Pathology of NETs

Finding out the pathology seems like more detail than you want to process when you've gotten a diagnosis of cancer, but it is probably the most important piece of information as far as understanding the nature of the disease.  It's critically important that you understand what it means and what the various words are.  Unfortunately, many physicians may not be familiar with the details of the pathology.  I'll describe some of the key words and give you a sense of what they mean and what are the important features of the report.

So when you get a pathology report, it's important to know WHAT they are looking at.  In general, there are three types of tissue samples: fine needle aspiration, core biopsy, and surgical removal of the tumor.  

A fine needle aspiration means they put in a tiny needle into the tumor, sucked out some cells, and hope that's enough to tell what the tumor is.  It's pretty much only suited for identifying the type of tumor, but that's important if they can tell it is NET.  

A core biopsy is when they put in a big needle and cut out a core of tumor.  It too can tell you the tumor type, but with greater confidence.  Also, they may give a "sense" of how aggressive it is.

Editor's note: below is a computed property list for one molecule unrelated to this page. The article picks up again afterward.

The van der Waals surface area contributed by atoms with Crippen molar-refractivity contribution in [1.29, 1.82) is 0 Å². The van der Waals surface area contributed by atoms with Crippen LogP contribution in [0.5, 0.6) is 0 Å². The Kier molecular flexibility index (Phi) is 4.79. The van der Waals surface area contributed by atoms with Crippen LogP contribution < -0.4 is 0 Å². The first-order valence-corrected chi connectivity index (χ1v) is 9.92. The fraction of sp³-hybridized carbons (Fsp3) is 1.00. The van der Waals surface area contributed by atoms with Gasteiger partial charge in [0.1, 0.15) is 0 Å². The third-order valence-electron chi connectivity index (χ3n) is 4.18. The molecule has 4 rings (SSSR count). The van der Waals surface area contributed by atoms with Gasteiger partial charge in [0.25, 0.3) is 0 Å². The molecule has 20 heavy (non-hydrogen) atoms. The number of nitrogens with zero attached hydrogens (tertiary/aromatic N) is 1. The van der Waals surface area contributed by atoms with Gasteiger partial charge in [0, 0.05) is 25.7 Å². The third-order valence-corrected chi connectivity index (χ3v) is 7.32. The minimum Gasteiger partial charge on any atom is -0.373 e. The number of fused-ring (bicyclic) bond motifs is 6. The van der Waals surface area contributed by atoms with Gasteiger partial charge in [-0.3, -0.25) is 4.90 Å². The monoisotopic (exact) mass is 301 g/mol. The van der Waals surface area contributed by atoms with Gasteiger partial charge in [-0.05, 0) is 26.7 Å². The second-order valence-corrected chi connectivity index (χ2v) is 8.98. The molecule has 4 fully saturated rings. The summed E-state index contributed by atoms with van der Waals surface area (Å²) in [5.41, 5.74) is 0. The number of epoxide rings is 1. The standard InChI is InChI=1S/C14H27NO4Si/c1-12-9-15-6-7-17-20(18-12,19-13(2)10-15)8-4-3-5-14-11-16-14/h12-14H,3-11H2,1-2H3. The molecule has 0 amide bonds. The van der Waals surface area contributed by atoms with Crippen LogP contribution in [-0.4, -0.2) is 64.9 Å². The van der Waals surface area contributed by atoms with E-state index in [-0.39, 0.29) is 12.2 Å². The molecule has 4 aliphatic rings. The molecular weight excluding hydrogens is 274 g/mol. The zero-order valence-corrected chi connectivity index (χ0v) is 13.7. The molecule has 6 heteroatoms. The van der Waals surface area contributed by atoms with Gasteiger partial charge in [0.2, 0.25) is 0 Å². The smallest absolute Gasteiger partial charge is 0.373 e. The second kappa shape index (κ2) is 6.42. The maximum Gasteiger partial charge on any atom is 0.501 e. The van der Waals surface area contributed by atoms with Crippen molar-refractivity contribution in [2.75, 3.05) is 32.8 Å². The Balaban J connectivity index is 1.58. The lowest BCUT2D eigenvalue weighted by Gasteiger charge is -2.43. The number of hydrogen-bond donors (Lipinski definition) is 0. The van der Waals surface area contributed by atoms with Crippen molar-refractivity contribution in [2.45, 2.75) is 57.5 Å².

Obviously, the most information comes from the surgical removal of the tumor where they can look at the whole thing, tell you how big it is, identify it with confidence, and tell if there are associated lymph nodes, etc.  The best way for them to identify it as neuroendocrine is by staining it with special antibodies; for NETs, the positive stains are generally synaptophysin and Chromogranin A.

Another important aspect of the pathology report is determining how fast the tumor grows.  Easiest way is called a "MITOTIC COUNT".  The pathologist looks under the microscope and counts the number of cells that are physically splitting.  If the tumor is aggressively growing, many cells are splitting.  If not, then few will be.  Another way of looking at this is the "Ki67" stain.  The pathologist can stain the slide for this protein and when it is highly active, it means the tumor is more aggressive.  We usually use these cutoffs for Ki67: 0-2% (low grade), 2-20% (mid grade), > 20% (high grade).

I hope that gives you a sense of how important it is to review the pathology.  There's a lot of complicated language in there which is why I always want you to see a specialist who is familiar with the information.  In fact, you may even consider a second opinion on the pathology review if there is no Ki67 stain.  

Eric Liu, M. D.